Issue 1, May 2008
Clashes Between North And South Sudanese Forces
In late May, fighting between the Northern Sudan Armed Forces and the Southern Sudan People’s Liberation Army forced tens of thousands of people to flee the border town of Abyei. While the Sudanese government blames Southern forces, Southern and UN officials, witnesses, and those who have fled say it was a systematic campaign by the Sudan Armed Forces to take the oil-rich region by force. Many of those who fled had only recently returned after 20 years of civil war between the North and the South.
Analysts have long held that if the North-South civil war were to resume, it would most likely begin in Abyei. According to the 2005 peace deal, residents of Abyei are to decide whether to join the North or the South in a 2011 referendum, when Southerners are to vote on secession. Southern officials claim that President Omar al Bashir is implementing a plan to clear Abyei of its pro-Southern population.
The implications of a resumed North-South civil war could be far-reaching. Fighting would likely involve rebels from the Darfur region, as well as from Chad and Uganda. In addition, the United States and China would likely be peripherally involved in any resumed large-scale fighting. The United States invested heavily in the 2005 peace deal and has supported Southern forces with military training, while China is deeply invested in Sudanese oil. In response to the attacks on Abyei, the U.S. halted talks with the government of Sudan, saying that leaders were not serious about ending fighting. U.S. officials have also praised China for increasing pressure upon Sudan to change its behavior in Darfur.
As of June 8th, president al Bashir has signed an agreement with Southern Sudan leader and Vice-President Salva Kiir. The agreement calls for the creation of an interim administration for the Abyei region, the return of displaced people, and an interim border. Northern and Southern troops are still in a stand-off in the region, but are to be replaced by a ‘joint integrated unit’ made up of soldiers from both sides.
Meanwhile, the chief prosecutor for the International Criminal Court (ICC), Luis Moreno-Ocampo, announced that he will present a new case in July that will implicate ‘the whole state apparatus’ of Sudan in crimes against humanity in Darfur. Last year the ICC issued arrest warrants for Ahmed Haroun, Sudan’s state minister for humanitarian affairs, and Ali Kosheib, a militia leader. Moreno-Ocampo suggested that next month’s case will be brought against officials of an even high rank. Sudan’s ambassador to the United States denied the accusations, saying, “Sudan is a government and it has to provide security, and it has used its forces for security. The government is exercising its right to protect the civilian people.”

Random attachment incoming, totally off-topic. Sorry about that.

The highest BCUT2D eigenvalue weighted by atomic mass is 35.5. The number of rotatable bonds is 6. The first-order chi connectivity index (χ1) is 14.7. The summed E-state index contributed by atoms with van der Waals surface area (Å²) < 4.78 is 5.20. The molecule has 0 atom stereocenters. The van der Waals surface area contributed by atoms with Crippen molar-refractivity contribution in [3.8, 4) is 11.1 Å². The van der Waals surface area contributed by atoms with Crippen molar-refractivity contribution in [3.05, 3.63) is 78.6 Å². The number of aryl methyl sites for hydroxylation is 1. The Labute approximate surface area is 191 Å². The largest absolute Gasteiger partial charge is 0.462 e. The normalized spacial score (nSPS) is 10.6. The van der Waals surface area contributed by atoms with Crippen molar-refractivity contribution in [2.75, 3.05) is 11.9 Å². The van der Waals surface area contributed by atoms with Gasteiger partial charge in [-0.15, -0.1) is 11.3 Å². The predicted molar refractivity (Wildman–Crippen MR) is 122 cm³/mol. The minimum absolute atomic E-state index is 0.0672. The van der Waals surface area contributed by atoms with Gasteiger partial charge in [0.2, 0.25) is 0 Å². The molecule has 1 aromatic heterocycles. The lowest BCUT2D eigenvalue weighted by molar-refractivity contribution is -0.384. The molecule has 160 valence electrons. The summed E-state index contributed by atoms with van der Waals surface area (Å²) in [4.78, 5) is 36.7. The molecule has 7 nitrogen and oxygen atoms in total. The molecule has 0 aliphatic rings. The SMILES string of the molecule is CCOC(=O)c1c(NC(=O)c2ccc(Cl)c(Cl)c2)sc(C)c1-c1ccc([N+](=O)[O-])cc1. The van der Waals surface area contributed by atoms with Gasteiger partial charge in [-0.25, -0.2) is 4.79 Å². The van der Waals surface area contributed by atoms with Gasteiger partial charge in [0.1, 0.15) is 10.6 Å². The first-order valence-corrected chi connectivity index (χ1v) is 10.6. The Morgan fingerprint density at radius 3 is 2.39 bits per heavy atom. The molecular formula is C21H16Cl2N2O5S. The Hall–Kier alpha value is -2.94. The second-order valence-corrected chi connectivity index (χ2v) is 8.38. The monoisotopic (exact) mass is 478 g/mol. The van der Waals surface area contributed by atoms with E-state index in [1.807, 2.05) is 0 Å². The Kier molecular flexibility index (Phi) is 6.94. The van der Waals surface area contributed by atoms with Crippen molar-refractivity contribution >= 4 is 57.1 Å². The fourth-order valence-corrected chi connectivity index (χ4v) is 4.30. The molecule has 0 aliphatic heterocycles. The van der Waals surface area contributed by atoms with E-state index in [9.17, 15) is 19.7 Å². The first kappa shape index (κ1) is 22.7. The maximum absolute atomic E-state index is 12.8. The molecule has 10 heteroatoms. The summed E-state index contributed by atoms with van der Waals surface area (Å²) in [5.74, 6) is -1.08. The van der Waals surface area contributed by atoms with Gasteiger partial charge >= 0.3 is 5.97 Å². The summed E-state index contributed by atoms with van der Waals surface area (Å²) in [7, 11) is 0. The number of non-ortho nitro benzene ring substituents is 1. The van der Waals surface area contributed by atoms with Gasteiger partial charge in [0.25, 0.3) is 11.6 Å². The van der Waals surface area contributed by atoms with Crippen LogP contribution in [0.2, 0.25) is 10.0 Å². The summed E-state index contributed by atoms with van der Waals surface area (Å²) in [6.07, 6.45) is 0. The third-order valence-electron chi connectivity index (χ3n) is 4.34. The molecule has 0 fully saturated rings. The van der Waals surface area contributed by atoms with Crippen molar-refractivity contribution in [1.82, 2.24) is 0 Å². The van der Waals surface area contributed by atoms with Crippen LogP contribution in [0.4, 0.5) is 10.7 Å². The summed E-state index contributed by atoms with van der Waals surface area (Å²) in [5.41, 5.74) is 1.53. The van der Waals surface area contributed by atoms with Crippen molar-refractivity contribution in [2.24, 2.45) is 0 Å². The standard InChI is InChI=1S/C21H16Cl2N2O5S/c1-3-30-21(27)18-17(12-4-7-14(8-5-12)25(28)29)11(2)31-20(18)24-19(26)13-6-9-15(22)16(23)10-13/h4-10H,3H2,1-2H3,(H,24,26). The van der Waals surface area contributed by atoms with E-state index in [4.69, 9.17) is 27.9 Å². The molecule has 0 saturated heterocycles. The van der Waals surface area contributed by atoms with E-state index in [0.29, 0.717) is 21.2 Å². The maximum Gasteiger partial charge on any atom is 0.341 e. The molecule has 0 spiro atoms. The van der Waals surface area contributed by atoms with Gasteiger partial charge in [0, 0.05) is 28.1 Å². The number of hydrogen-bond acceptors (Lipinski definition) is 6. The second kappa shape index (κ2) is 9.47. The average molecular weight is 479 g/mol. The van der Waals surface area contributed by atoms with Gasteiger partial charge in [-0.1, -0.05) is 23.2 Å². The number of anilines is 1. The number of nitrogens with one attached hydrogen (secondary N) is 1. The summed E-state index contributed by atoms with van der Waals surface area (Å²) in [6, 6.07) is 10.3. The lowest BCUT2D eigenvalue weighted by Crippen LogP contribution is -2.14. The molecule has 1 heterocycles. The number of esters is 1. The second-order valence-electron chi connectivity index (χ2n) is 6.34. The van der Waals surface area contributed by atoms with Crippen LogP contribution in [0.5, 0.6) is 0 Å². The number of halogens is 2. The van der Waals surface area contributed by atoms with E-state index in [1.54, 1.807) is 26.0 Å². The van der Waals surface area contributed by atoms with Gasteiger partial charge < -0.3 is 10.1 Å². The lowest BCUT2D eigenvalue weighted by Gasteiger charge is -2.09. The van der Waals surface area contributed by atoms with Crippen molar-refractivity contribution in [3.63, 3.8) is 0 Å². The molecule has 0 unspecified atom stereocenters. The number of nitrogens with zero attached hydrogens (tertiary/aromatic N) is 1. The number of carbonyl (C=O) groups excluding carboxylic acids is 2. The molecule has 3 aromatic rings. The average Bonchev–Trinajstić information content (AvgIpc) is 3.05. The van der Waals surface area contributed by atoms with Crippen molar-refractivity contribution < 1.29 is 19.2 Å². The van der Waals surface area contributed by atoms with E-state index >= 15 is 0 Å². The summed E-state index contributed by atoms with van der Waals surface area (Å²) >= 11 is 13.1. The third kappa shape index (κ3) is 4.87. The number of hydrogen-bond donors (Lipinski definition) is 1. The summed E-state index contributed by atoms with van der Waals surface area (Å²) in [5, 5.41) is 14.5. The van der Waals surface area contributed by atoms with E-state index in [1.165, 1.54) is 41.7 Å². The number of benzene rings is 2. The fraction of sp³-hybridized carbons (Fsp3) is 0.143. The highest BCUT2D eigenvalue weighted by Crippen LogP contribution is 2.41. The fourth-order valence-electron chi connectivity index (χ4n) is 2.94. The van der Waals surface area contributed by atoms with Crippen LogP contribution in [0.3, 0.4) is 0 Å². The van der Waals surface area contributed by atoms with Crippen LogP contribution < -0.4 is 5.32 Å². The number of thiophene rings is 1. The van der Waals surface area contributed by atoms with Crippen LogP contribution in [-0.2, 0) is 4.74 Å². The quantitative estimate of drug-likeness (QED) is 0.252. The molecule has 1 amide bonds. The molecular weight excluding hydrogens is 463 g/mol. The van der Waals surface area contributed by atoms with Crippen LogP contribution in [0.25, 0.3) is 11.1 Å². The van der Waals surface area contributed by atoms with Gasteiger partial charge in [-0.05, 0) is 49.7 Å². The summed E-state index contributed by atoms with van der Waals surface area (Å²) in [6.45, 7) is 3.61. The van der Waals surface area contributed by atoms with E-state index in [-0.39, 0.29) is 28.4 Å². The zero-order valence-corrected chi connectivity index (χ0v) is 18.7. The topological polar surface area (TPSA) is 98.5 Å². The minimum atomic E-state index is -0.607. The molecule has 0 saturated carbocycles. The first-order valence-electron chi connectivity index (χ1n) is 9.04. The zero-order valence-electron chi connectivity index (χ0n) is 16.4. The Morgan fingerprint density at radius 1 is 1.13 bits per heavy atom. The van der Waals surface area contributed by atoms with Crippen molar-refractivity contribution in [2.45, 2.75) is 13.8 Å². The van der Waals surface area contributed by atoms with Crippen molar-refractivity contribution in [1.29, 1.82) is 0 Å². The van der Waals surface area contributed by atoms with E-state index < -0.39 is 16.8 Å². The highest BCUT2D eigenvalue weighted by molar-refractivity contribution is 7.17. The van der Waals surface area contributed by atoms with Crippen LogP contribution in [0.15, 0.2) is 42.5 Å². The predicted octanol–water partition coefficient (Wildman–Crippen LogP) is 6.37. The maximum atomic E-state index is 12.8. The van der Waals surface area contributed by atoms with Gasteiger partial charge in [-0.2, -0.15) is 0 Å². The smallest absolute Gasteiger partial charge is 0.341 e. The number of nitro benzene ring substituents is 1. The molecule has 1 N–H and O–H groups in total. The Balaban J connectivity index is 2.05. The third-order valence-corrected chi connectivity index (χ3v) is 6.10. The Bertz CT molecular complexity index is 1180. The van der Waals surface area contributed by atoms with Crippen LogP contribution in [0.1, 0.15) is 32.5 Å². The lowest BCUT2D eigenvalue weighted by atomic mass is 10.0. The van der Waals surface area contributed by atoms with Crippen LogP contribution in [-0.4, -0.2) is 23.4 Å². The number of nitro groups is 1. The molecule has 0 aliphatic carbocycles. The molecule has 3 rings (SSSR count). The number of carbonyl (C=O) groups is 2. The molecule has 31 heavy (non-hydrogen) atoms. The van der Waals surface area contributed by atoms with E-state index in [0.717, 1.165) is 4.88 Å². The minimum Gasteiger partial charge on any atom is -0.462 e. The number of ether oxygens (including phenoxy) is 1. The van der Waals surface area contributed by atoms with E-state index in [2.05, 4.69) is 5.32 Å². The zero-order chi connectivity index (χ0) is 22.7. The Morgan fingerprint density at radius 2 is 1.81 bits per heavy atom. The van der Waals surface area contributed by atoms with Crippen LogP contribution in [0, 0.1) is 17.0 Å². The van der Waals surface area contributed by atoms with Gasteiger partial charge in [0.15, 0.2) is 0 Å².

First Joint United Nations-African Union Peacekeeper Killed
On May 28, Inspector John Kennedy Okecha of the joint United Nations–Africa Union peacekeeping mission (UNAMID) was found dead two kilometers from ZAM ZAM in North Darfur state. Okecha is the first UNAMID peacekeeper to be killed since UNAMID took over peacekeeping efforts in the beginning of 2008. Under-Secretary-General for Peacekeeping Operations Jean-Marie Guéhenno used the incident to appeal for further support, saying, “The question has always been whether we have enough resources to protect ourselves as well as the people we are mandated to protect, and frankly – as I’ve told you before – in Darfur, we don’t.”
Obama, Clinton, and McCain Release Joint Statement on Darfur
On May 29, John McCain, Hillary Clinton, and Barack Obama released a joint statement condemning the “genocide” in the Darfur region of Sudan. Vowing to make peace in Darfur a top priority, the three wrote, “If peace and security for the people of Sudan are not in place when one of us is inaugurated as president on January 20, 2009, we pledge that the next administration will pursue these goals with stinting resolve.” None of the candidates, however, has proposed a tangible plan for addressing violence in the region, though the candidates pointedly used the word “genocide” in describing the conflict in Darfur. The Bush administration was one of the first to use the term “genocide”, while the United Nations continues to refer to the situation in Darfur as “crimes against humanity”.